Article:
NBA preview: Clippers’ title hopes rest on five questions

Clippers center Montrezl Harrell tries to power his way past Warriors forward Draymond Green during a game last season.
(Robert Gauthier / Los Angeles Times)

Clippers appear to have the firepower for first title, but they still have issues.

Here are the five biggest questions surrounding the team as it enters the 2019-20 NBA season:

1. Will the Clippers make a big in-season roster move for a third consecutive year?

Trading their leading scorer each of the last two seasons put the Clippers in contention to win titles. Mission accomplished. With All-Star forwards Kawhi Leonard and Paul George now on the roster and the team’s window to win a championship open, will the front office make another splashy move to increase those title odds? The Clippers have one spot still available on their 15-man roster and are expected to be patient in filling it. Whether that means adding a big man to help their interior defense or a playmaker on the perimeter, such as Memphis’ Andre Iguodala, don’t count out a team with a history of bold moves from making another.


2. Can rookie Terance Mann eliminate concerns about backcourt depth?

To acquire George from Oklahoma City — and, in effect, earn the commitment of then-free agent Leonard — the Clippers traded almost everything but their mascot, Chuck the Condor. Giving up all-rookie point guard Shai Gilgeous-Alexander stung particularly deep, however, in two ways. Gilgeous-Alexander had the makings of a future star and was their primary ballhandler. Considering the rave reviews given to second-round pick Mann, it’s a possibility the void at point guard could be filled from within rather than a trade. Mann never played point guard at Florida State and his adjustment hasn’t been without challenges, but the Clippers can be patient as he improves the technical parts of the role. Mann is 6 feet 7, comes from a college program where defense was a priority and throughout training camp displayed an instinctual vision as a passer.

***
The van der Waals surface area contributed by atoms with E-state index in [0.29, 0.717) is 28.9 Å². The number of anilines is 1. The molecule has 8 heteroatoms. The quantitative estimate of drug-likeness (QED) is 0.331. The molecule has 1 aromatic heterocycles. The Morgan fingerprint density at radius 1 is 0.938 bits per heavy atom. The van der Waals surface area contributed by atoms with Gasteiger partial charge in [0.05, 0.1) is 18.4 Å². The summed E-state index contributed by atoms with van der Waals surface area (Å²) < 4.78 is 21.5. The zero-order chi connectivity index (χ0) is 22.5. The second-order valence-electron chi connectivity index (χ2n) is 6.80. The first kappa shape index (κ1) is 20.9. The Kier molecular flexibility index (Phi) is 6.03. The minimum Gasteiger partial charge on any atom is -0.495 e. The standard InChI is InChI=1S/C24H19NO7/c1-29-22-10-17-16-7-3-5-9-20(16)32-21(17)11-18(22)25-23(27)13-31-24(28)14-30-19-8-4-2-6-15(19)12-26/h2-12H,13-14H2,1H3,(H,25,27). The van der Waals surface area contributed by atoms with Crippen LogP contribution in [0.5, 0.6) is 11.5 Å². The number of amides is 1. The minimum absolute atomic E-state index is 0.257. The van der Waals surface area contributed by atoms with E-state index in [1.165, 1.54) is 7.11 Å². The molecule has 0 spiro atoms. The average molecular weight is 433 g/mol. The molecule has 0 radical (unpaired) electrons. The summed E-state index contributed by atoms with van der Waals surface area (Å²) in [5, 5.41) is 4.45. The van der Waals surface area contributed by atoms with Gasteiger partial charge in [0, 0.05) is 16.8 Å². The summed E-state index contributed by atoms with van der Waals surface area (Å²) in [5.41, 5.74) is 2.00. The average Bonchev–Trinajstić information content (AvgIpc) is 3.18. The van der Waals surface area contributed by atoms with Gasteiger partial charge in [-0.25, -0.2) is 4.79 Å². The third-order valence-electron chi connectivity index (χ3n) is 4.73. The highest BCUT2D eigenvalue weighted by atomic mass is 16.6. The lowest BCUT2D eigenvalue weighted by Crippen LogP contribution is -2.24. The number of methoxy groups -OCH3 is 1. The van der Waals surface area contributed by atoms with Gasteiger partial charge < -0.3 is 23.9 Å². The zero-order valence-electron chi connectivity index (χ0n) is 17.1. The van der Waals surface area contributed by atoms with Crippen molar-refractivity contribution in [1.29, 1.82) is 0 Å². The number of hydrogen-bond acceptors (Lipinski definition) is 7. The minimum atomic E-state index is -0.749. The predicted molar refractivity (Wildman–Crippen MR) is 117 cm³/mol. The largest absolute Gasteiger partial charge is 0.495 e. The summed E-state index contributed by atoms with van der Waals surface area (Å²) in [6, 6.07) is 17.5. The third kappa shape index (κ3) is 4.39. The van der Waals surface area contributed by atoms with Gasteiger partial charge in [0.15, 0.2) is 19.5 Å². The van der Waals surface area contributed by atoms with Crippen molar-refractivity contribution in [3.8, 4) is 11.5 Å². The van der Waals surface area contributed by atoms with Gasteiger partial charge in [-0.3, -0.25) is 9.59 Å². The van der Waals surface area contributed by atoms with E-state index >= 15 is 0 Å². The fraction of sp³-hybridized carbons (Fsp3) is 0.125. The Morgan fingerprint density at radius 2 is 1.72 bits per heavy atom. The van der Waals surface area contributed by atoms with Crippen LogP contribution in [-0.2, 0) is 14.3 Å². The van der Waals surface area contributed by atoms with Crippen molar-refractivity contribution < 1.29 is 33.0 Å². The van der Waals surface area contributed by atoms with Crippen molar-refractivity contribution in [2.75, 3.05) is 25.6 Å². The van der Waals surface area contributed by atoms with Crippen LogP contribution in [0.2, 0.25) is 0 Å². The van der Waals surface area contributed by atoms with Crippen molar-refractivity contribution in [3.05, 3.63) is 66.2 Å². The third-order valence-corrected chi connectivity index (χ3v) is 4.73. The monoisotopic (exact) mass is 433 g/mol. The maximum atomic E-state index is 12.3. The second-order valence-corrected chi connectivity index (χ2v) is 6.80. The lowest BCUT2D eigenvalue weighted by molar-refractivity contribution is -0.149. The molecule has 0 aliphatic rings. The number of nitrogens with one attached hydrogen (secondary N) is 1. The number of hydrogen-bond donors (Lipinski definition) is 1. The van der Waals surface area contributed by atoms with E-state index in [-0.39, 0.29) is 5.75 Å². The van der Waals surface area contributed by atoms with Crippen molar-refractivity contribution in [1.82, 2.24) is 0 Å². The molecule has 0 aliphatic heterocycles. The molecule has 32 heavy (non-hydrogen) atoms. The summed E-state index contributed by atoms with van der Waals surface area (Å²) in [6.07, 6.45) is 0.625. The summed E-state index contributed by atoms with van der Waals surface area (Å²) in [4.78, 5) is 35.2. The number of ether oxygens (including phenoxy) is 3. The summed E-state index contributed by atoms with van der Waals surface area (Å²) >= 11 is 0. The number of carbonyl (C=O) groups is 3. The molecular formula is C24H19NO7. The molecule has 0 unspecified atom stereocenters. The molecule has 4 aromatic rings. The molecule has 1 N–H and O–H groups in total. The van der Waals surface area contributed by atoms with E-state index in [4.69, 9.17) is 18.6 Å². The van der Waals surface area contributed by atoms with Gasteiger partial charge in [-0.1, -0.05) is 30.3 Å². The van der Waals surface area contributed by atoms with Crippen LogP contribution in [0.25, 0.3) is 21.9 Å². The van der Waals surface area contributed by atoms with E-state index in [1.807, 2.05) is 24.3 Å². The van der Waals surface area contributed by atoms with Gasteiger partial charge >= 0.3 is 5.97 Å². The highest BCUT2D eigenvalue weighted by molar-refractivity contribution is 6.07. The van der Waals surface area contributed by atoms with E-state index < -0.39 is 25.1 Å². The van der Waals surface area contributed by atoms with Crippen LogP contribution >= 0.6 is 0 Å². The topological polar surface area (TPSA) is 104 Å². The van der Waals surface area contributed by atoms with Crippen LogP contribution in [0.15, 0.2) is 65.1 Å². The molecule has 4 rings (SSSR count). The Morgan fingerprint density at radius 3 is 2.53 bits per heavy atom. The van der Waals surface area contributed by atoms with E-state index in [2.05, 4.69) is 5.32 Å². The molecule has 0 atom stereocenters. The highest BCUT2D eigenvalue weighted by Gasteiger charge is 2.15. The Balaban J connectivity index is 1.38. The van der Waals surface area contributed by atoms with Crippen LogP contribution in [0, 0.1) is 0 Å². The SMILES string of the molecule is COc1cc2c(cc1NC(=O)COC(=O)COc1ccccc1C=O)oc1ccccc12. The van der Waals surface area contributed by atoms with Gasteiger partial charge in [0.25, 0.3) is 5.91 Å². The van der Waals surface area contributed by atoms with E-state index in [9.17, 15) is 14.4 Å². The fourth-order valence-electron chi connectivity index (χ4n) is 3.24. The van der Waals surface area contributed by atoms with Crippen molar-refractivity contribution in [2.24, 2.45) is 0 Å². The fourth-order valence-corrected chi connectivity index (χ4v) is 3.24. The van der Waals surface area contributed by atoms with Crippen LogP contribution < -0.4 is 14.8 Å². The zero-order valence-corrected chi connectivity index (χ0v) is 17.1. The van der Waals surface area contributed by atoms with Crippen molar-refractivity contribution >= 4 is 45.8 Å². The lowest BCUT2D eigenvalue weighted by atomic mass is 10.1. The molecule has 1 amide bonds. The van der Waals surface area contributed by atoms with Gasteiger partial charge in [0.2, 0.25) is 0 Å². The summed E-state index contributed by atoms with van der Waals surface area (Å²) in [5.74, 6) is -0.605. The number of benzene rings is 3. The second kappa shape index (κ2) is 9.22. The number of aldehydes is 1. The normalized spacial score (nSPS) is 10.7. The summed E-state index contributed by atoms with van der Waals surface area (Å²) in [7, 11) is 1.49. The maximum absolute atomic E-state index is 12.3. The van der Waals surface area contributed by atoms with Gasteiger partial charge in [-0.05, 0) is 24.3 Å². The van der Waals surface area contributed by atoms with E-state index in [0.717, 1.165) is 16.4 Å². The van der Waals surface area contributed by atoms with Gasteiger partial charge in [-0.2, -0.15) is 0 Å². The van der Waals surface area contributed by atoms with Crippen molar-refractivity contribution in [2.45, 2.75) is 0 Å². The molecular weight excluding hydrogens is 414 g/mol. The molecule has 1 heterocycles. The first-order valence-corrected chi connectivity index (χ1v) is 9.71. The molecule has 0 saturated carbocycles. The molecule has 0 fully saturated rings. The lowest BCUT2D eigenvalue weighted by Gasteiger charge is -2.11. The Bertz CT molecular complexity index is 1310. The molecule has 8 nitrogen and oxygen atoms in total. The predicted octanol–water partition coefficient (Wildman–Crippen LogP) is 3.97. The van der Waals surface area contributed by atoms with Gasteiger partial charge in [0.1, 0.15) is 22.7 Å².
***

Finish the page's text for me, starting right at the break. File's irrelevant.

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3. Can the Clippers continue what made them special last season?

The Clippers were united in ways last season that team officials remarked they had rarely, if ever, seen. Their locker-room solidarity allowed their play to be greater than the sum of the roster’s parts. Some of last season’s most important leaders are back, but the team now has brand-name stars, and the hierarchy they bring, to consider. The Clippers are confident last season’s cohesion can be recaptured because Leonard’s and George’s lower-key personalities lend themselves to fitting in, but there’s no way to know how the holdovers and new faces will mesh until the first challenges arrive. “We’ve had no adversity, we haven’t lost a game, minutes haven’t been dispersed,” coach Doc Rivers said. “Everybody gets along. My guess is after the third or fourth preseason games when some guys are saying, ‘I’m not getting as many shots or I’m not getting any minutes,’ that’s when the chemistry starts, so we’ll know more.”

4. How will the Clippers ensure peak playoff performance from their best players?

George is returning from surgeries on both shoulders and is not expected to play until early to mid-November. Leonard was not fully healthy during last season’s playoffs and began taking part in full-contact practices only this month. Lou Williams appears ageless, as his consecutive honors as the league’s top bench player would attest, but he’s entering his 15th season. To win a title, the Clippers need that trio, which figures to provide the bulk of their scoring, to be healthy, but ensuring all are primed for the postseason will require finding a tricky balance. Resting will help the Clippers’ stars in the long run, but the strategy risks losing games in the short term. In a brutally competitive Western Conference, the Clippers will try to ensure their best players are primed for the postseason while still grabbing home-court advantage in the playoffs.


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5. Can the NBA’s best bench get better?

Clippers reserves didn’t average an NBA-best 53.9 points last season with smoke and mirrors. When Williams wasn’t driving to his left and looking to shoot, he and center Montrezl Harrell were running pick-and-roll plays. Opponents knew what was coming nearly every time, not that the advanced warning proved effective: The bench’s scoring average was the most in the NBA in 30 years. This season, the Williams-Harrell combination remains the heart of a unit the Clippers believe can be even harder to stop after the additions of guards Mann and Rodney McGruder and forward Maurice Harkless, who could come off the bench depending whether Rivers starts him or JaMychal Green. In addition, Harrell worked on a mid-range jump shot in the summer that he hopes will counter defenses who expect him to roll every time.

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